By Kristina Ketola Bore
In 2009, the first class of MA Design Writing Criticism asked: Why I Write? in the guise of an event at the Design Council. On the 4th of July, 2012, as the last graduating class of the course were nearing their final hand-in, Teal Triggs, Anna Gerber, the MADWC alumni and associated staff joined together and asked: Why We Write.
It was the launch of the book Telling Tales, a project initiated from a collaboration between the MA DWC course and BT Archives, but it was also a celebration and enquiry into the future of design writing. Four speakers took to the stage and engagingly spoke about writing as a way of combining voices, design writing as a necessity, the platforms for design writing and how publications and collaborations are often intricately connected.
Why must we write about design? “We have no excuse not to do so”, said Alice Rawsthorn of the International Herald Tribune. She spoke about how design surrounds us at any given time, about its potential to both be about pleasure, compassion, camaraderie, but also about its potential to be wasteful, frightening. She concluded, we have to understand it. And subsequently as writers that is our job, introducing design and its potentials to be what Rawsthorn in her distinguished and reflected voice called an “agent of change”.
Alumni Sarah Handelman led us through a presentation about voices. “I don’t think about the future of design, but design as a lense to see the future”. She eloquently talked about how we are constantly surrounded by voices, frequencies of influence, and how through design writing we can mash-up those influences and expand on them. “What is the point in using air time on what already happened?” Handelman had us all thinking that we need to be looking forward and listening to the influences that will take us there.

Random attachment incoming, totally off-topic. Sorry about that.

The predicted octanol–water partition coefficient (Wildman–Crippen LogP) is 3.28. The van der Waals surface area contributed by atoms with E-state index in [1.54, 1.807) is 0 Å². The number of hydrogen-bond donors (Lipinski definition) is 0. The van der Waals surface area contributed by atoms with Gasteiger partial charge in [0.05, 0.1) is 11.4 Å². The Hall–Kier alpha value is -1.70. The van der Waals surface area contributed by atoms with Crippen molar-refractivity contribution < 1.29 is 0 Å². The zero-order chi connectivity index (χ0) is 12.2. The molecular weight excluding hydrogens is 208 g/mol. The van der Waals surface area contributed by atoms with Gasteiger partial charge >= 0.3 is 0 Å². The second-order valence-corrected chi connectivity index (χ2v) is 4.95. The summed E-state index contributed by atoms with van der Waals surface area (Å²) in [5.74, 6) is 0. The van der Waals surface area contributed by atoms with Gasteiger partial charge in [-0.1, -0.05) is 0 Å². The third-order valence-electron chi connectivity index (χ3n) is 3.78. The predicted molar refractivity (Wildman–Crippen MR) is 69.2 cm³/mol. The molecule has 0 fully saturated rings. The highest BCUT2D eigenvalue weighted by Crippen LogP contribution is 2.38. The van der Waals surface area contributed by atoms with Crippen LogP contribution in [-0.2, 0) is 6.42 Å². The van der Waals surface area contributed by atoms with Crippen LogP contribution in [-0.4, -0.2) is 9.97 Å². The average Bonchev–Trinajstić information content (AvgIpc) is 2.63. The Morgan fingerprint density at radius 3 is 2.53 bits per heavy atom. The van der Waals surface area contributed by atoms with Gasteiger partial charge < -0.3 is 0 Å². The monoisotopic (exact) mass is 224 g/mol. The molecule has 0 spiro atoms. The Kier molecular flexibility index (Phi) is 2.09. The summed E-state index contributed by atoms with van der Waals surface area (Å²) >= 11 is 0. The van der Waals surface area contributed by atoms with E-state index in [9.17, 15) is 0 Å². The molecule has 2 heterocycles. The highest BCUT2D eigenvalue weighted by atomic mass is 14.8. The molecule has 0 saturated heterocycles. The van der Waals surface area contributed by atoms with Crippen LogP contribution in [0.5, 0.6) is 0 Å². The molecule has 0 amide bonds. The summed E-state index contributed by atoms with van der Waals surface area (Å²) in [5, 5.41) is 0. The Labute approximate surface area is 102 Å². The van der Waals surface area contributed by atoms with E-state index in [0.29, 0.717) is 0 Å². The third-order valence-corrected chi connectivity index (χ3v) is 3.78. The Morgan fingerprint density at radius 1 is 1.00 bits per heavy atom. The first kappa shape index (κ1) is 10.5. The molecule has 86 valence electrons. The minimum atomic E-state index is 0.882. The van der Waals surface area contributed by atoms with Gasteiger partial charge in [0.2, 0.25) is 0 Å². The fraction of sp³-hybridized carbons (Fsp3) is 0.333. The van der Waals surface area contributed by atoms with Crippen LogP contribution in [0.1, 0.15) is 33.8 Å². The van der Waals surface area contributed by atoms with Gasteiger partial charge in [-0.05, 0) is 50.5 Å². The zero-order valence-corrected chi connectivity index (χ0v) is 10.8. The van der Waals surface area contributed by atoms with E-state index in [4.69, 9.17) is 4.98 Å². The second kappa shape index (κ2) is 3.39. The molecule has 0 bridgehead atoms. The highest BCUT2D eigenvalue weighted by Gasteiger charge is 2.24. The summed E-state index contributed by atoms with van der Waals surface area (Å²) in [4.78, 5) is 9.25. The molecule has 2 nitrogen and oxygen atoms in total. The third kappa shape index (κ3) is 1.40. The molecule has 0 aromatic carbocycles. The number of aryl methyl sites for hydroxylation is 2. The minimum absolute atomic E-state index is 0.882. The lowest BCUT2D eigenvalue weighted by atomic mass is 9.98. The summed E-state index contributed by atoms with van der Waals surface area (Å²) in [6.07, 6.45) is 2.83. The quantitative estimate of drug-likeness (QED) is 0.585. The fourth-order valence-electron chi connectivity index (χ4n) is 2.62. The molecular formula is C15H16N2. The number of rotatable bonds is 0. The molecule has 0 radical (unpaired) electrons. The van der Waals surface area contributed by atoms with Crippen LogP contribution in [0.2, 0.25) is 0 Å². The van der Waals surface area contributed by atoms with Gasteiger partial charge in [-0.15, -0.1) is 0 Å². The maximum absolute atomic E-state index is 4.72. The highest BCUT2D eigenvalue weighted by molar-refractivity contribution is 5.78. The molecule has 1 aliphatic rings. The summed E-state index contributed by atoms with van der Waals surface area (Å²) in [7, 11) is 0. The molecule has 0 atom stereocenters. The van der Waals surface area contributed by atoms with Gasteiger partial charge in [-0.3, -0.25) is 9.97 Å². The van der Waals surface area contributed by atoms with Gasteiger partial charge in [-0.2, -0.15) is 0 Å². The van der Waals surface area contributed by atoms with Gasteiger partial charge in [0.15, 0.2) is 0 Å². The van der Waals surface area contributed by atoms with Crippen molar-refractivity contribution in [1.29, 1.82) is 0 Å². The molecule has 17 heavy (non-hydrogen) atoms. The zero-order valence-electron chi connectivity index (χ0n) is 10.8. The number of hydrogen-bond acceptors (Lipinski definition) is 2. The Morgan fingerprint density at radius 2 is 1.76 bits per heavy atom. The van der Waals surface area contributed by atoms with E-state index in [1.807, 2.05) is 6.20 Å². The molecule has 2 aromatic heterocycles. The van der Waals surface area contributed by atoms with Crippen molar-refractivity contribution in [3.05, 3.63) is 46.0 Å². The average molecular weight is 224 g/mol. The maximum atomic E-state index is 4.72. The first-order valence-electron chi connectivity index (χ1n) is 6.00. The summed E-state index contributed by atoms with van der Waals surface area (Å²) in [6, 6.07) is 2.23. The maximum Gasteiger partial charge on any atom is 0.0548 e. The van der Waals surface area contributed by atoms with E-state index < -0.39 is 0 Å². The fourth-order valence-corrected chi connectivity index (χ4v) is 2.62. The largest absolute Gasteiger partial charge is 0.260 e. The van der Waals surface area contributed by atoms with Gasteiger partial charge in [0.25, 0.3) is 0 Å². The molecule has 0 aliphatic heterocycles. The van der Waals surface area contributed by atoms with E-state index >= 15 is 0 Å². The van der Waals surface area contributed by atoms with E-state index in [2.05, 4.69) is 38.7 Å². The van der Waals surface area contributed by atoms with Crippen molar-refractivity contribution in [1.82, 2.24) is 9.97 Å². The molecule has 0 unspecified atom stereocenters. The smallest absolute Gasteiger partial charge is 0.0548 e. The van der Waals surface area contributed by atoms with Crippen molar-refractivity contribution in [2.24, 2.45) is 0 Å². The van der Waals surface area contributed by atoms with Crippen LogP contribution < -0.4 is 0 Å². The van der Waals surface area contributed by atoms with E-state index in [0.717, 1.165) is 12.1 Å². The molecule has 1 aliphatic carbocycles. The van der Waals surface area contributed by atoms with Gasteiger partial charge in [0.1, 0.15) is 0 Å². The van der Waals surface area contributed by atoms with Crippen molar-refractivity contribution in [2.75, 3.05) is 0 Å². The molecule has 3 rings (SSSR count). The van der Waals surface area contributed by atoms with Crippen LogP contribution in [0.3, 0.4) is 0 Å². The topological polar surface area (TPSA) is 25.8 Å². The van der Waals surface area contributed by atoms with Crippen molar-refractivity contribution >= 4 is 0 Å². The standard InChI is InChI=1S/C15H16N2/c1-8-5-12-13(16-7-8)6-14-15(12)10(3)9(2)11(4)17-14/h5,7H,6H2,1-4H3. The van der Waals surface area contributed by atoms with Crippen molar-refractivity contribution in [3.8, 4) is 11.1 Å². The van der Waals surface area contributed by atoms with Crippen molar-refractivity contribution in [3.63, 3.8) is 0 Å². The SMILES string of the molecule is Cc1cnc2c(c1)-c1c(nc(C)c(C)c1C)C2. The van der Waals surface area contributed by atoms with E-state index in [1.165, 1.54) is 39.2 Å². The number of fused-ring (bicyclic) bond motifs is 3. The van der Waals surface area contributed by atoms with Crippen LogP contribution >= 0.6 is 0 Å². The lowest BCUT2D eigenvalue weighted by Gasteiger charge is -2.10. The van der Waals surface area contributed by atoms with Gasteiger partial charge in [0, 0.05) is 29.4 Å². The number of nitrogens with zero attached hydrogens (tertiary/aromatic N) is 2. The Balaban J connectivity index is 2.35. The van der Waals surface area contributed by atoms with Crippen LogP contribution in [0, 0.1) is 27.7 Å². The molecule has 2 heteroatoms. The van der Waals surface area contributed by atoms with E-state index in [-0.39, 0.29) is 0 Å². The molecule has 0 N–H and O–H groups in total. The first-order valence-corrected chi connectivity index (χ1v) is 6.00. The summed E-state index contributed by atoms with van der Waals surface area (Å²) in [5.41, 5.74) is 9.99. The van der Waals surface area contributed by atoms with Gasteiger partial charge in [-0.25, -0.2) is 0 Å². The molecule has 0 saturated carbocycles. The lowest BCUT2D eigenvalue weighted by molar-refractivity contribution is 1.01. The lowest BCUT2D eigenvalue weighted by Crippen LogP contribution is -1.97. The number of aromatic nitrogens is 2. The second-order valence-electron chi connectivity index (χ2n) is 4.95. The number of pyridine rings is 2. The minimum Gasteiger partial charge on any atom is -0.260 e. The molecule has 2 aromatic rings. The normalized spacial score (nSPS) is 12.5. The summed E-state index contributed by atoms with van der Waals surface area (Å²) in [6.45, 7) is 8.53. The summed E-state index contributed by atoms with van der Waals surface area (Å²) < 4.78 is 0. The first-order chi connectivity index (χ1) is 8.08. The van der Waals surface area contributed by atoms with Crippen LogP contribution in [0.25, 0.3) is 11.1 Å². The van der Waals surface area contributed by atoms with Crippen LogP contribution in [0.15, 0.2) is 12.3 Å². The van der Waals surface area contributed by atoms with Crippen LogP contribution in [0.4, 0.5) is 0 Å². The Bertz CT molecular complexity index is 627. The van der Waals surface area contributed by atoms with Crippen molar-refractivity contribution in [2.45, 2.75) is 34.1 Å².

It was a sad day for design writing when Grafik magazine in December 2011 had to close. Anna Lisa Reynolds, a 2010 graduate, was working as a full time staff writer at the time. Her question this evening looked at WHERE we write about design. “There has never been quite as many possibilities for design writing”, she said. Looking at the recent publications of Strelka Press and website That New Design Smell, it was a bright note that sung through. “We are in a turning point, the teething face of digital publishing is over, and now”, she declared, “there is a freedom to deconstruct what we can do”.
“I was thinking of calling this presentation ‘Why I DON’T Write”, said Zak Kyes. However he expanded: “Writing is complicit for a graphic designer”. Kyes presented his work as a triangle. Practice, Institutions and Others… It is perhaps the ‘Others…’, which demands most space. Through his practice the coming together of writers, artists, architects and the graphic designer is instrumental. Kyes spoke of the graphic designer as someone who can move through different fields, while still retaining his own practice. “Will you ever put your critical voice into writing?”: A question from the room. “Maybe”, Kyes answered. But it seems that Kyes voice is already part of writings, even if the words aren’t his own, the idea is ringing through. It served as a useful endnote to consider how we define design writing.
Photography by Ana Escobar.